Siblings of the disabled appeal for recognition
From Health cover ments should give us all our funding, we would be happy to accept money from corporations or other sources,’’ she said.
‘‘ The problem is that the first thing business says is ‘ where is your funding coming from?’. If you don’t have government support, they’re not interested.’’
Elizabeth Bradford was one of the first people to take advantage of the services of Siblings Australia eight years ago. At the time, she was eight years old and having problems coping with her older brother William’s autism, and the reactions of her peers.
She admitted to having had a mix of sadness, frustration and anger at her brother’s situation and the effect on her family, coupled with feelings of guilt, disloyalty and even depression.
‘‘ When I was younger, in primary school . . . I had gone through the whole ‘ he’s not my brother, I’m not related to him, I don’t want to be associated with him, because at school I’ll be teased’. I felt really, really guilty,’’ Bradford said.
‘‘ I needed someone who could understand me and what it’s like to live with someone who doesn’t run around and be silly and talk and grab attention like a normal kid. It was good to spend time with an organisation that had other kids my age that understood that. I would hate Siblings Australia to close — you have all these organisations for kids who are autistic, and the carers’ association for parents, but this is the only Australia-wide siblings’ association that deals with kids.’’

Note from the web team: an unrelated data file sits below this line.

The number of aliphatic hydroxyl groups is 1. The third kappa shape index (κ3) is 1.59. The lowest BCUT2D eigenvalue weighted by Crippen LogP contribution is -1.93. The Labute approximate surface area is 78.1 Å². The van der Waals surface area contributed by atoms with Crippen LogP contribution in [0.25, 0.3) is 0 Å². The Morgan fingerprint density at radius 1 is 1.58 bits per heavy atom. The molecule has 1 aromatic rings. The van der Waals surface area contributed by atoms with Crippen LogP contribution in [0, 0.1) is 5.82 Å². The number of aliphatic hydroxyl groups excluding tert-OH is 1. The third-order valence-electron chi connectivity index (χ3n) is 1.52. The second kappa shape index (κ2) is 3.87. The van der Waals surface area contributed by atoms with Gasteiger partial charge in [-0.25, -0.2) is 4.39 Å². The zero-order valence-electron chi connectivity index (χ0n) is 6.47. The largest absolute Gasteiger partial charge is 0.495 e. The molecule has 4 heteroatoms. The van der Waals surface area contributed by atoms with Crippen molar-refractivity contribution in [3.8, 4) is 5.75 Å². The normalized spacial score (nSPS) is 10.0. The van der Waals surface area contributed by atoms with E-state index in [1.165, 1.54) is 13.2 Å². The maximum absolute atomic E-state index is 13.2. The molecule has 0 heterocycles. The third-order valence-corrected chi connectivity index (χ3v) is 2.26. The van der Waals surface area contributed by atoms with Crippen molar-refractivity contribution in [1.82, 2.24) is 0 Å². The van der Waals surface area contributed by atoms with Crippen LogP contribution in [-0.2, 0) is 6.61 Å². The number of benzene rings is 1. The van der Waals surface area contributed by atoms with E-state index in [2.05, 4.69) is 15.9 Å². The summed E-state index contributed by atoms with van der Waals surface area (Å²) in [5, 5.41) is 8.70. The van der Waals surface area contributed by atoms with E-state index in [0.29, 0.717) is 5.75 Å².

Jon Jureidini, the head of psychological medicine at the Womens and Children’s Hospital in Adelaide, was cited by Strohm in her letter to the PM this week.
Jureidini said the level of available help for children with disabilities and their carers or parents was explained by the fact that their needs were visible and clearly understood by the community. ‘‘( But) the needs of siblings often disappear from public view without an organisation to advocate and publicise the issue,’’ he said, praising Siblings Australia for its work.
He said the costs of treating siblings’ depression and other health issues were extensive, adding that every sibling who was assisted would lead to ‘‘ tens of thousands of dollars in benefits’’ to governments.
Jureidini said one of the problems was the debate whether responsibility for siblings should come under the health or mental health portfolios, making it more difficult to achieve ongoing support. ‘‘ It’s critical that governments ensure there is a securelyfunded organisation to help siblings, whether it is Siblings Australia or another group,’’ he said. ‘‘ In reality, only the federal Government can make this happen.’’
Support is crucial: Elizabeth Bradford, whose brother is autistic, turned to Siblings Australia for help